The new relationship between Russia and Turkey—who were long at odds over Syria’s future—now squeezes various rebel groups, and cuts off their supplies and support. “Access, guns, aid—that back door to Syria through Turkey is now closed,” Landis told me. “The rebels are going to have to take care of themselves. They will have to go find some way to leave the country, sue for amnesty, go into peace talks, or fight to the bitter end.” The biggest rebel pocket left is in Idlib Province, in the northwest, on the border with Turkey. But they have been able to fight largely because of access to the outside world through Turkey.
The Syrian political opposition, which has received strong support from the United States and other Western powers, also appears to be marginalized in the new initiative. The talks include armed factions, not opposition politicians, many of whom have been exiled.
Even if the ceasefire holds in much of the country, the war against the Islamic State is not over. ISIS still holds significant territory in the north and east, despite recent losses to a local Kurdish militia. The ceasefire also does not include Al Qaeda’s most active branch, Jabhat Fateh al Sham, the rebranded version of the Nusra Front—which is based in Idlib Province. The Syrian regime, backed by Russian airpower and Iranian and Lebanese forces, is likely to continue the military campaign against the Al Qaeda franchise even as it is talking to other armed opposition forces in Kazakhstan.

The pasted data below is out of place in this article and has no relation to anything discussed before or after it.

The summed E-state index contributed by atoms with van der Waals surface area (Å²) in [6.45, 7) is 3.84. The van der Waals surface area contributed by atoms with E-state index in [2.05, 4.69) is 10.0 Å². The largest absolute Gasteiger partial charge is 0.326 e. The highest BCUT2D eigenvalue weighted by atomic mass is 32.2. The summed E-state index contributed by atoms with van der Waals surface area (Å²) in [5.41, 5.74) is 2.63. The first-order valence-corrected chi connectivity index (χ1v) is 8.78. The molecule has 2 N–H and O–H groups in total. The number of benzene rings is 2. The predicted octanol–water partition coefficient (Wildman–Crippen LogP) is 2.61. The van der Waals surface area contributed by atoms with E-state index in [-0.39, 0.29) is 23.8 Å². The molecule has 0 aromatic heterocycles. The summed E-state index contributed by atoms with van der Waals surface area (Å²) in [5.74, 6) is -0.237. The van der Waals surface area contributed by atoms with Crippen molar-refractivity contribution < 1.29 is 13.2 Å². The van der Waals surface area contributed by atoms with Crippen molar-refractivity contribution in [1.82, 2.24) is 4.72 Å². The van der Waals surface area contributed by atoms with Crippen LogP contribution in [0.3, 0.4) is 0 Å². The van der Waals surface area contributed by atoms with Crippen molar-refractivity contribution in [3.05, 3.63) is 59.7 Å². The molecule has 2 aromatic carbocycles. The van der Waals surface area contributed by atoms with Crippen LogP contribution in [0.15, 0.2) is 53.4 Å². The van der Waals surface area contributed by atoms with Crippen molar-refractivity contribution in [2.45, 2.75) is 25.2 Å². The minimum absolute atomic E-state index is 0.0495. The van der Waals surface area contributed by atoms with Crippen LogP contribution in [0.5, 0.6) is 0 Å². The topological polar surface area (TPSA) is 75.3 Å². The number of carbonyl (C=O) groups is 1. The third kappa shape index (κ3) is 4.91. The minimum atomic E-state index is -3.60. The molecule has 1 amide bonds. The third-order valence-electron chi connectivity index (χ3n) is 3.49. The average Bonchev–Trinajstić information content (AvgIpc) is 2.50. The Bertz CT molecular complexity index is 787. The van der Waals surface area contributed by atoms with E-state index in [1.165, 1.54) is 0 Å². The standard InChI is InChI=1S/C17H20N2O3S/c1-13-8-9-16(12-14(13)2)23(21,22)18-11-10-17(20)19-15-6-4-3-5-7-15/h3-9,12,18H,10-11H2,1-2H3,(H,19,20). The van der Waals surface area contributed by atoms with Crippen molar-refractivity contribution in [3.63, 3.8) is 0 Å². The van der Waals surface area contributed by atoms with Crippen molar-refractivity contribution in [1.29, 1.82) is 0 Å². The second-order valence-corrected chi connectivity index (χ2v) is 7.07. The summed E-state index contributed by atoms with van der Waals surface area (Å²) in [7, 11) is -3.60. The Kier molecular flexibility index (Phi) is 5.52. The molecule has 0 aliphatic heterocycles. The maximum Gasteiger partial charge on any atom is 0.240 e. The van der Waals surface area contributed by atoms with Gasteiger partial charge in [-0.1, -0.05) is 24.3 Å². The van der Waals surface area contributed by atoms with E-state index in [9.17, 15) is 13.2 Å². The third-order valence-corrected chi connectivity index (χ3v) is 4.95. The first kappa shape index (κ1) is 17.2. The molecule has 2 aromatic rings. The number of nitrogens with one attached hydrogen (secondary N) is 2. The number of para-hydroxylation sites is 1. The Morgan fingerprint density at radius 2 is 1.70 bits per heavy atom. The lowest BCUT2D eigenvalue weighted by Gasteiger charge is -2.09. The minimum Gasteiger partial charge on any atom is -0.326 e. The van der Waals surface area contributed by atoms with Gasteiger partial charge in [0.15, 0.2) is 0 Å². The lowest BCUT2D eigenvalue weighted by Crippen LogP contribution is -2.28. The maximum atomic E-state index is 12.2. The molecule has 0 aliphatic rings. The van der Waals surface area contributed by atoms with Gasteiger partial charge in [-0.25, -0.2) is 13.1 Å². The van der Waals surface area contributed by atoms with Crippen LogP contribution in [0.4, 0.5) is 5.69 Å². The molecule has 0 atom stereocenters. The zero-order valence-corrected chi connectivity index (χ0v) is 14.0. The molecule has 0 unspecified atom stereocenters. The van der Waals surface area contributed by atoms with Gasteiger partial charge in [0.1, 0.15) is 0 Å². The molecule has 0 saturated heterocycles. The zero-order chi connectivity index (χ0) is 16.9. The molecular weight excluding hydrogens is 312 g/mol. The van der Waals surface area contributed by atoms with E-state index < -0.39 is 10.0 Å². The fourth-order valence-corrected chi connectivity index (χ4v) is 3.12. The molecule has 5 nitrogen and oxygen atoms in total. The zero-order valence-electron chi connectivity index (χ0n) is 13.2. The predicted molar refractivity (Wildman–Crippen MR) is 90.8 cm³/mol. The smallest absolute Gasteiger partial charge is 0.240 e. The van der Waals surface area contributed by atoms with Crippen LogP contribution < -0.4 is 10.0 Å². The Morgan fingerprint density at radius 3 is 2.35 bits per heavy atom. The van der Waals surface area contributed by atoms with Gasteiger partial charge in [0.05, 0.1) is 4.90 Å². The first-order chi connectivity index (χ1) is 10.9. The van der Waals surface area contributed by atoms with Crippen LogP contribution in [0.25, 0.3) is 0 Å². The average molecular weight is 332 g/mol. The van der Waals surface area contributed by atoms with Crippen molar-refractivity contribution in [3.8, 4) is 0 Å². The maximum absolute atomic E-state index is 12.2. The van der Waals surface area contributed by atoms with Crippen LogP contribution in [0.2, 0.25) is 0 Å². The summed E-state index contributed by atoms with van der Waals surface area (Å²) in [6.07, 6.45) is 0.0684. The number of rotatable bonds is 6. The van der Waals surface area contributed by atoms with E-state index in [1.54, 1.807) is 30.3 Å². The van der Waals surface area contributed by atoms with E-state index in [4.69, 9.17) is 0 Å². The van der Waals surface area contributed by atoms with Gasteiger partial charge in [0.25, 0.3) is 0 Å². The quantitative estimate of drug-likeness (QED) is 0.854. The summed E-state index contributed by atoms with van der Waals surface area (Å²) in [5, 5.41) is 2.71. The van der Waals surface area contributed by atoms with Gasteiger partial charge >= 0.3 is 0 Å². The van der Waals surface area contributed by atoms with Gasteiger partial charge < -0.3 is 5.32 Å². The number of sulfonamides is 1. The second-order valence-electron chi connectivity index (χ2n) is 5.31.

There are also many smaller militias—the estimates of the disparate Syrian forces exceed one thousand—that are not signatories. They still control as much as forty per cent of Syrian territory, Landis said. “Assad is not going to be content until he owns it all,” he added. “A statement by the Russians, Turks, and Iranians agreed that they all want to respect Syrian sovereignty—or an undivided Syria.” So the war will flare on in a significant part of the country even if the guns fall silent in most of it.
Author: Robin Wright